In general, five separate categories of vocal expressiveness help to describe and explain the ways in which we speak. They are quality, pitch, loudness, rate, and pronunciation.
While some voices may be described as “too loud” or “too fast,” it would be difficult to describe a voice as having “too much quality.” Quality is not a characteristic that can be described in quantitative terms. According to speech professor Arthur N. Kruger of Long Island University, “vocal quality is more a matter of kind than degree.” It’s what helps us differentiate one voice from another. The voice of the late Senator Robert F. Kennedy was high-pitched, nasal, and staccato. At the other extreme, entertainer Barry White has a voice that may be characterized as low-pitched, smooth, and modulated. Common faults of vocal quality include the harsh voice, the hoarse voice, the glottal fry, and the glottal shock. 5
While harshness or hoarseness may be obvious to most listeners, the latter two faults may need a little explanation. The glottal fry is a strained, low-pitched voice, which usually occurs along with a drop in pitch as a speaker tries to force phonation without adequate breath support. Glottal shock is a fault that occurs because of the abrupt intonation of a vowel sound. It can be a useful device, helping a speaker separate two vowel sounds, as in “idea of’ or “law office,” but its overuse can be hard on the vocal folds and unpleasant to hear.6
This characteristic of vocal expression refers to the highness or lowness of a tone and is determined by the length, mass, and tension of the vocal folds. As the length and mass (or thickness) increase, pitch lowers; as the tension increases, pitch rises. This explains why small children have higher voices than women and why most women have voices that are higher pitched than most men. During emotional speaking occasions (anger, fear, excitement, joy, and so on) it’s easy to see why pitch can rise with heightened muscle contractions.
Common problems with pitch include monotone, a narrow pitch range, inappropriate pitch changes, and patterned pitch. We’re all familiar with monotone speakers B they’re the ones with just one pitch level to their voices. It’s rare, indeed, that someone (other than those talking appliances, like bathroom scales) can speak for long using just one tone or pitch level. More likely, the problem with inexperienced or infrequent public speakers is that their pitch range may be too narrow to accommodate the subject and the audience. Inappropriate pitch changes often come from speakers whose native language is other than English. Speakers of Hindi, Mandarin Chinese, and a host of other languages in which meaning can vary with pitch, will often change pitch while speaking English with no apparent motive. The solution for such speakers is simply to listen to more idiomatically correct English and try to imitate it. Finally, patterned pitch is nothing more than the predictable; singsong rhythmic delivery characteristic of memorized speech.7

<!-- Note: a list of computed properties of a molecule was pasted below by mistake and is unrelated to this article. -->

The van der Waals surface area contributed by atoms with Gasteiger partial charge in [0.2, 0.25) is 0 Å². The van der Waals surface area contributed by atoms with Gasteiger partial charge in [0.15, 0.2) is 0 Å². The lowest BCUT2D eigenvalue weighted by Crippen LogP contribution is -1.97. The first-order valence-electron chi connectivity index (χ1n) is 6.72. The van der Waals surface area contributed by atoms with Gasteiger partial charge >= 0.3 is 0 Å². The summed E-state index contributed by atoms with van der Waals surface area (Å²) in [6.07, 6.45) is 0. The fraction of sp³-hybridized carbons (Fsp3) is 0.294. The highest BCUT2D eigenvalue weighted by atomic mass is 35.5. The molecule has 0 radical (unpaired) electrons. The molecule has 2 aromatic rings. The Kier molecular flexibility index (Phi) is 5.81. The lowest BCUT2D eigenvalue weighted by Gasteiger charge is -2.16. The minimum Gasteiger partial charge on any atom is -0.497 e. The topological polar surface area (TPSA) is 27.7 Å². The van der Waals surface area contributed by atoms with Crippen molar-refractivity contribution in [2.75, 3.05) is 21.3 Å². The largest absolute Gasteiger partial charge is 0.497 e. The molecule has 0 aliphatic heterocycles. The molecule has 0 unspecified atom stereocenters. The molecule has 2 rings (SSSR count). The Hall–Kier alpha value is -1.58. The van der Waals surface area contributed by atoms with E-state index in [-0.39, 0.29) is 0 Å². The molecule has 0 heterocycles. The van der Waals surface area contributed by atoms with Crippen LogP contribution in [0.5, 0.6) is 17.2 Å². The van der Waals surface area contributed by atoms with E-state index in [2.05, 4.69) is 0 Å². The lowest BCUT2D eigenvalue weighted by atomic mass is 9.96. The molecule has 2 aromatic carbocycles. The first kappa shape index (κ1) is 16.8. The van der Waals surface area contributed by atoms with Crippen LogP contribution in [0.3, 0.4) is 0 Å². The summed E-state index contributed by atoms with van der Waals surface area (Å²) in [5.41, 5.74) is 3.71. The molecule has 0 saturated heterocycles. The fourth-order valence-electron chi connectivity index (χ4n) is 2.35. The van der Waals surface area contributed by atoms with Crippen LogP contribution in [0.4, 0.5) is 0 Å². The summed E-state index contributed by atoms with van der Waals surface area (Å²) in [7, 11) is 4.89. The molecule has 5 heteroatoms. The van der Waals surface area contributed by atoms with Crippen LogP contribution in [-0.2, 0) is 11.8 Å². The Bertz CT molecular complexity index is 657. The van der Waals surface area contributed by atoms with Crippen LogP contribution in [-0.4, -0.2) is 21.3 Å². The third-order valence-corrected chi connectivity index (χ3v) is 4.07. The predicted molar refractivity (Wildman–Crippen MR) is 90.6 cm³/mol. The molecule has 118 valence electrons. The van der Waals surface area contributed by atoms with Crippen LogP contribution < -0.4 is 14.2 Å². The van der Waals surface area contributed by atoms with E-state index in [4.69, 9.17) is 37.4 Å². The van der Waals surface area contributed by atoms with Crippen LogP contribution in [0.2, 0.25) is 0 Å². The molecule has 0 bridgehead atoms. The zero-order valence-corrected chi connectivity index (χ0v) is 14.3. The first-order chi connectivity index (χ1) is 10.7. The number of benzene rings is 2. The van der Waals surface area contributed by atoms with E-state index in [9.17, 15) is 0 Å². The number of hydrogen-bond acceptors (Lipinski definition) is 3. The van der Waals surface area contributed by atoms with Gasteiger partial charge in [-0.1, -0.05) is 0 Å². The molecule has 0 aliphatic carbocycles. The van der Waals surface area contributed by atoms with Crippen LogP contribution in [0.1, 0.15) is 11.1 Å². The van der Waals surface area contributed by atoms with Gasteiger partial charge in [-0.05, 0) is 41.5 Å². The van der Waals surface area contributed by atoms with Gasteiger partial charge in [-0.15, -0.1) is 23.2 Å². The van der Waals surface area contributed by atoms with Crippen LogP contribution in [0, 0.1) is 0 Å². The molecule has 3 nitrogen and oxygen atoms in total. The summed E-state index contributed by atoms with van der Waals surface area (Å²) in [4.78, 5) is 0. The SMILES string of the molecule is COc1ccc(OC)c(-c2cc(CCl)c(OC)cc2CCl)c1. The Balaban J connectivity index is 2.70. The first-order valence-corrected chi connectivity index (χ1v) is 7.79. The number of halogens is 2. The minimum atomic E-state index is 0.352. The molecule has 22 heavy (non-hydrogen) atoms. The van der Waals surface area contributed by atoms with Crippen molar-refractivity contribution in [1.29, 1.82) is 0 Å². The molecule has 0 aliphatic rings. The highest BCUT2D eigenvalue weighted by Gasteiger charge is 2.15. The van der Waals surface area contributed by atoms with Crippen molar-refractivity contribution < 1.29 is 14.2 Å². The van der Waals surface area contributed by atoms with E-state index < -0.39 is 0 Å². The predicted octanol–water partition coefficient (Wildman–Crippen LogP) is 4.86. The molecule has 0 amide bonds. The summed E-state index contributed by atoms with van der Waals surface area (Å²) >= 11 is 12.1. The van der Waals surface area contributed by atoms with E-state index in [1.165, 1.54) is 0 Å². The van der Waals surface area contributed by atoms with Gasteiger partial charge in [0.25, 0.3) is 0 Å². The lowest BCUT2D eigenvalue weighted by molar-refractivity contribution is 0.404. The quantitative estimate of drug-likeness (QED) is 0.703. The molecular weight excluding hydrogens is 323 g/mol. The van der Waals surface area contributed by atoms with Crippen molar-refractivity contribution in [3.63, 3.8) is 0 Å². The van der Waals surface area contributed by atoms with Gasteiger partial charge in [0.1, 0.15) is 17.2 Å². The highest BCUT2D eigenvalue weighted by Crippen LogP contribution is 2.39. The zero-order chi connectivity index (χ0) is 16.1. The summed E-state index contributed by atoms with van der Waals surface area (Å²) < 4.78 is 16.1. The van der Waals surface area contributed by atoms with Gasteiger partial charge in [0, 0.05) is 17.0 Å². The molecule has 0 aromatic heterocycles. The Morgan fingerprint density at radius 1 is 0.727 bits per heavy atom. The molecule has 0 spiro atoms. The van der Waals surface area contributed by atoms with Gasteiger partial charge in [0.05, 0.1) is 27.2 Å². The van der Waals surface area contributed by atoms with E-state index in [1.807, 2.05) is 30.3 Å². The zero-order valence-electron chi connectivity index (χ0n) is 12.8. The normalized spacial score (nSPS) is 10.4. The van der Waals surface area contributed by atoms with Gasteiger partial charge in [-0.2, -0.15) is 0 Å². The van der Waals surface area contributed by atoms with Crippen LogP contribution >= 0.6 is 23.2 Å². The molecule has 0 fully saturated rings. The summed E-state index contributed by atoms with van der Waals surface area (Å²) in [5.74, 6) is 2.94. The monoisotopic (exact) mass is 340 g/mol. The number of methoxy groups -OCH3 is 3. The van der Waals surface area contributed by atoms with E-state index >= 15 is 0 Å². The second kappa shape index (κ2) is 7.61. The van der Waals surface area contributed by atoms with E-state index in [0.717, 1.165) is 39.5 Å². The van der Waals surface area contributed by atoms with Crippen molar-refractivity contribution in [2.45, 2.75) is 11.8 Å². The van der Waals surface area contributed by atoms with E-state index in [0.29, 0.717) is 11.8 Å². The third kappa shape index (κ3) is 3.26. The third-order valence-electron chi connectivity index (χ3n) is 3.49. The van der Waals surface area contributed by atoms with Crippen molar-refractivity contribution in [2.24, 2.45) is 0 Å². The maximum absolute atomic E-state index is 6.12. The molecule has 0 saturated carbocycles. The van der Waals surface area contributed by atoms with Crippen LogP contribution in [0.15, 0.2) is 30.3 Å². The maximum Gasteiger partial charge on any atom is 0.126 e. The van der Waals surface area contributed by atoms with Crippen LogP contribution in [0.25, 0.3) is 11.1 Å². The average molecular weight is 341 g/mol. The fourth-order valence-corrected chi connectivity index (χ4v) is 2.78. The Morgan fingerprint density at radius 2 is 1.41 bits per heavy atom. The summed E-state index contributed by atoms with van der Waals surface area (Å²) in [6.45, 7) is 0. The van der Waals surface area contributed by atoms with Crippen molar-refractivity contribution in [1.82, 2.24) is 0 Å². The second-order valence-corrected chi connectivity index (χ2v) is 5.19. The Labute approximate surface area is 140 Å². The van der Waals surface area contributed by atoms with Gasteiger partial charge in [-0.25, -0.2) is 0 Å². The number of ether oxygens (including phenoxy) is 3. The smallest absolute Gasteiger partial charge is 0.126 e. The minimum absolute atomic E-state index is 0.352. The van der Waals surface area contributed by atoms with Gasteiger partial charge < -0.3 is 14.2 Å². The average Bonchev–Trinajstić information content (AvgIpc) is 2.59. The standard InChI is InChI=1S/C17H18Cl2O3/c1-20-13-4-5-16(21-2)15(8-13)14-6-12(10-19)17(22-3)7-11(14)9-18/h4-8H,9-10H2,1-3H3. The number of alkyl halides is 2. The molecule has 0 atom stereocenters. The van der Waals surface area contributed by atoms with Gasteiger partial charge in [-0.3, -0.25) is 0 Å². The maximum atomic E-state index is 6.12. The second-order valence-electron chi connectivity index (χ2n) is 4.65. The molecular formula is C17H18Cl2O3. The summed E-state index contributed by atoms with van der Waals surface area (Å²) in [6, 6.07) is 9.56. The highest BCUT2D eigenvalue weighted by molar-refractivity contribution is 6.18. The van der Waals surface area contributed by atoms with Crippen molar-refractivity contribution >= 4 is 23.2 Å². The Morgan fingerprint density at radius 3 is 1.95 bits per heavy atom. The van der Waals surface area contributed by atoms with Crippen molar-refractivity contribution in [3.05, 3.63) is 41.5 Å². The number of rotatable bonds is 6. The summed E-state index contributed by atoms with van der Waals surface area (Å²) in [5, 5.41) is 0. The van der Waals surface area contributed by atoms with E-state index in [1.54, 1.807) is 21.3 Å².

Listeners should be able to hear a speech without straining to do so. Speakers should be able to talk to an audience without having background noise drown out their words as they deliver them. Speakers should be sensitive to the reactions of their audience members, adjusting the loudness of their delivery to suit both the speaking conditions and their intentions as they speak. Loudness can be adjusted upward or downward by a speaker to emphasize a point or convey an emotion. Other terms are sometimes used to describe this characteristic of loudness, including “intensity,” “force,” and “volume.” They mean essentially the same thing.
Common faults of loudness include the too-quiet voice, the overly loud voice, a lack of variety in loudness, and fading. In common business situations, these faults will be attributed to more than a lack of skill in speaking. They may be seen as the result of inadequate social skills, or a lack of self-confidence. In some cases, the fault may be a simple failure on the part of the speaker to adjust to the environmental conditions of the speaking location or equipment being used. In other cases, it may be a lack of breath control or nervousness on the speaker’s part. In either case, sensitivity to the audience and adequate rehearsal will certainly help.8
The pace, or rate, at which we speak is often determined by the audience, the speaker, the content of the speech, and the words the speaker has chosen to express the content. When we’re dealing with familiar, easy material, it’s not at all unusual for speakers to speed up a bit B the audience won’t have much difficulty following us. When the material is difficult, technical, or unfamiliar to the audience, most speakers find that it’s best to slow down so that the listeners can follow the speech.9
What’s an effective or optimal rate? A number of studies have measured college students reading aloud and then tested their audiences to see how well they could follow the speeches. Communication researchers Theodore Hanley and Wayne Thurman found that the middle two‑thirds of the students they tested read aloud at a rate of between 155 and 185 words per minute. Fairbanks calls a speaking rate of 160 to 170 “excellent,” with a range of 150 to 180 “acceptable.” You can test yourself by finding a passage in a newspaper, book, or magazine that contains 200 words. Count the words, then read the passage aloud, timing yourself as you go along. Multiply 60 by 200 and divide by the number of seconds it takes you to read the passage. That formula will give you your speaking rate per minute. The best rule to keep in mind is that you must be sensitive to feedback from your audience, adjusting your speaking rate to their needs and interests. 10